If his sport was basketball, he might be Muggsy Bogues, dribbling like a maniac, darting through defenses then passing off to taller teammates for an easy score. If the game was football he might be Dave Meggett, using quick feet and speed to move around slower opponents, leaving them feeling undressed in the middle of the field.
But Howard High School's Stephen Sietsema plays soccer, and the 5-foot-5, 130-pound senior midfielder is just as electrifying as those other little men.
"Nobody can stop him," said his friend and teammate, Josh Smith, the Lions' leading scorer this year with seven goals. "He has great footwork. He can leave somebody standing around picking up their pants. And it's not a one-time thing. He does it every play."
"He creates an excitement in the crowd and the players every time he touches the ball," said Howard coach Rudy Storch. "He's so quick, you have to be afraid of how far he'll get into your goal . . . His value is he'll always be a high assist man, confusing the defense and setting up goals."
That role is fine with Sietsema, an All-America whose two-year experience on the U.S. national 16-and-under team and other all-star teams has exposed him to top level coaching and expanded his understanding of the game. "I enjoy dribbling," he said. "I'm not very big so I can't play physical or jump high to head the ball. Since I'm close to the ground and have small feet I have pretty good control of the ball."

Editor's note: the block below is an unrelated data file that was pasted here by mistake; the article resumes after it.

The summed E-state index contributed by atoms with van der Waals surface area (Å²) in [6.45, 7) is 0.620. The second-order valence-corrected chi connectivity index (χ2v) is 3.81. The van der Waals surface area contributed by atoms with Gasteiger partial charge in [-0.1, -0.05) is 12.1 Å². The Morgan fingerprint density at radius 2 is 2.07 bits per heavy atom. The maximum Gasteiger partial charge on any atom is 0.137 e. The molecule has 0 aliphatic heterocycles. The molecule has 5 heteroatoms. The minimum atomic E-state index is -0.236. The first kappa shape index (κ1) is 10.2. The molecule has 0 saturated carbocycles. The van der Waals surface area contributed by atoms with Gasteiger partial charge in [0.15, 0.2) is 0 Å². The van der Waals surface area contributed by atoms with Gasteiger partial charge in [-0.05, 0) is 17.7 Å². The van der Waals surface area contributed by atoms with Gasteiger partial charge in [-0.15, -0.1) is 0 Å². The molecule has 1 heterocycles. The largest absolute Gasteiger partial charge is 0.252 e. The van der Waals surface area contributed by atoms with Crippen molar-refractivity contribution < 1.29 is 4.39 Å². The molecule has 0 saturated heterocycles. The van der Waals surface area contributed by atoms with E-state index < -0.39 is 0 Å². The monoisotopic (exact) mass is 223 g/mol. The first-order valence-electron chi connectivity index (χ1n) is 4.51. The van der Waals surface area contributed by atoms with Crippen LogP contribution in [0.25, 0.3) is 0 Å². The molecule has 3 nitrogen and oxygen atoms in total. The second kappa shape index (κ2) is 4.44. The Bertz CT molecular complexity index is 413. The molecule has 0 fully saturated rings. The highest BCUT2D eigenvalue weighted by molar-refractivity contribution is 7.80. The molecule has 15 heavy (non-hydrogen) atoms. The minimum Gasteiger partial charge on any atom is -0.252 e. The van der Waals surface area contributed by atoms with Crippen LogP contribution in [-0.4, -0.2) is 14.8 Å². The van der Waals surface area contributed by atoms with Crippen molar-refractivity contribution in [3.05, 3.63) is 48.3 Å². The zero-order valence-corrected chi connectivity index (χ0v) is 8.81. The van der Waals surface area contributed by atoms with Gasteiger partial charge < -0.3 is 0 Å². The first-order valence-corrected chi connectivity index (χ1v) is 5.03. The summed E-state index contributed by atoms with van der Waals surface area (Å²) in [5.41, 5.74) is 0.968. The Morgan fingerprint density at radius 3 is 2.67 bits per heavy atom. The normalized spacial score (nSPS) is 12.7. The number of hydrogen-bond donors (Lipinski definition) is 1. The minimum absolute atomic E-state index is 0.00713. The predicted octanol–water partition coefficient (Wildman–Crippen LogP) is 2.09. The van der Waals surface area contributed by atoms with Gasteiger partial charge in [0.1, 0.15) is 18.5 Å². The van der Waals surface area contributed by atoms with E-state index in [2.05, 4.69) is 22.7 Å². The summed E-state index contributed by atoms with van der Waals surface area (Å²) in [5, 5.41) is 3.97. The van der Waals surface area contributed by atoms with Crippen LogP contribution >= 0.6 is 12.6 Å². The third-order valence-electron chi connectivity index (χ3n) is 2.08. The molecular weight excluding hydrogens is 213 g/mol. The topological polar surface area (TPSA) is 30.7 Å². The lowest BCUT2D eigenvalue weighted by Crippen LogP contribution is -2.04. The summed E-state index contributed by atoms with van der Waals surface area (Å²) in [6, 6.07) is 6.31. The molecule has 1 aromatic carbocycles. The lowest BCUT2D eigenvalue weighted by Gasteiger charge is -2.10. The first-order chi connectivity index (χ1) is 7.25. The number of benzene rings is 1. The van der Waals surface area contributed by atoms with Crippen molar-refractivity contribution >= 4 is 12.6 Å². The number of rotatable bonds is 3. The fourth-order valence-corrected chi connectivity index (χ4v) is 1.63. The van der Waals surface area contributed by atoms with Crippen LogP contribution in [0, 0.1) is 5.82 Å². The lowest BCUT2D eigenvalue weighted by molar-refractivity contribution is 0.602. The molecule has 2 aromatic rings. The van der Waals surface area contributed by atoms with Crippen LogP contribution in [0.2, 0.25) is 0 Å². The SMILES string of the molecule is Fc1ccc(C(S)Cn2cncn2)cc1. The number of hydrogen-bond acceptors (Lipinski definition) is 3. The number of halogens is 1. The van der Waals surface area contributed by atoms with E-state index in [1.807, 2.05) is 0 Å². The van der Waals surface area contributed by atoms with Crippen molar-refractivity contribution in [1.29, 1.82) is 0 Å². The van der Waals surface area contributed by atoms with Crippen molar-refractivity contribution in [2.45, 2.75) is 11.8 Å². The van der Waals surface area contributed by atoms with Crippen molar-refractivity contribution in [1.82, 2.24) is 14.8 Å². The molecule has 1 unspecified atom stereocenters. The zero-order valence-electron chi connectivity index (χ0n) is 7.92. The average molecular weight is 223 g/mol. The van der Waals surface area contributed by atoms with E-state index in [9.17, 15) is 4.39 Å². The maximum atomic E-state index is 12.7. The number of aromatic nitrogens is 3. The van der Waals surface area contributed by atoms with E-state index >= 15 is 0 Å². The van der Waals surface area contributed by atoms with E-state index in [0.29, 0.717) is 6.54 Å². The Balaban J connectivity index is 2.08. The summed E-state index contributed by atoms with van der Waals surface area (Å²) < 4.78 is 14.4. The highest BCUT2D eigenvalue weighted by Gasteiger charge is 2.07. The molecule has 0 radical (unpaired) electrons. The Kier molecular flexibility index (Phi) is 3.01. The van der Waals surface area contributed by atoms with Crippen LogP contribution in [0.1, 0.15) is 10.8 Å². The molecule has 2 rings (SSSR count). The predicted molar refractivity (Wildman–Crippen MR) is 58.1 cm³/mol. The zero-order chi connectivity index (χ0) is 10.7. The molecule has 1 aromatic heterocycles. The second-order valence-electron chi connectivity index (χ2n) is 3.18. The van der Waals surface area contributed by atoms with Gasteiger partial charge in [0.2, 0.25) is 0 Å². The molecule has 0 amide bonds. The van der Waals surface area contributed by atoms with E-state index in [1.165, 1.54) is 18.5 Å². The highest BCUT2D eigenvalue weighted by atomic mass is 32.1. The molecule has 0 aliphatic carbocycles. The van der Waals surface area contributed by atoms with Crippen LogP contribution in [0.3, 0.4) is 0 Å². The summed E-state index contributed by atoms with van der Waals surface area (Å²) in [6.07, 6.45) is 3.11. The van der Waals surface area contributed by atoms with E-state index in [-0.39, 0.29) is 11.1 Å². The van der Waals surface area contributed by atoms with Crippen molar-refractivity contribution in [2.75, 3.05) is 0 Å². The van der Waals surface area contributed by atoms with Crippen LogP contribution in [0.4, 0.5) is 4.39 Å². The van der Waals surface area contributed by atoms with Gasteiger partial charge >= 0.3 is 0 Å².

A first-team All-Metro selection last year, Sietsema is one of six captains on this year's team. "He's a stabilizing influence," said Storch. "He's helpful teaching technique to the younger kids. He's a nice kid and they respect him. Another kid would go to him for advice when he wouldn't go to an adult . . . When the boys get together and make comments about soccer, Stephen's observations will be very acute."
In fact, what Sietsema enjoys most about the game is "just being around all my teammates," he said. "You get closer to all your friends."
Sietsema has played soccer in Columbia youth programs since he was 7, so he has plenty of friends, many playing at other county schools. The rivalries get very intense. "It adds to the excitement," he said. "Even playing together for club teams, we're talking about high school competition. . . After we kill each other in the high school season, we can be friends again."
That competitiveness can be viewed tomorrow night when second-ranked Howard (5-0) hosts top-ranked Oakland Mills (4-1) 6 p.m. "We'll definitely be the underdogs," Sietsema said. "This is one of the best teams they've had. They have the best talent in the state . . . It'll mean a lot for pride, but the loser will get another chance in the playoffs. We want the No. 1 ranking going into the regional playoffs."
Pride is certainly a motivator for him. With a 3.3 grade-point average, Sietsema could go to almost any college he wishes but, despite his size, he wants to play in the Atlantic Coast Conference, which many consider the nation's strongest soccer conference. Don't bet against him.
Josh Smith has been Sietsema's friend and neighbor since third grade. "He always dribbled a ball around the house," Smith said. "Everything he ever did had to do with soccer. It's paid off."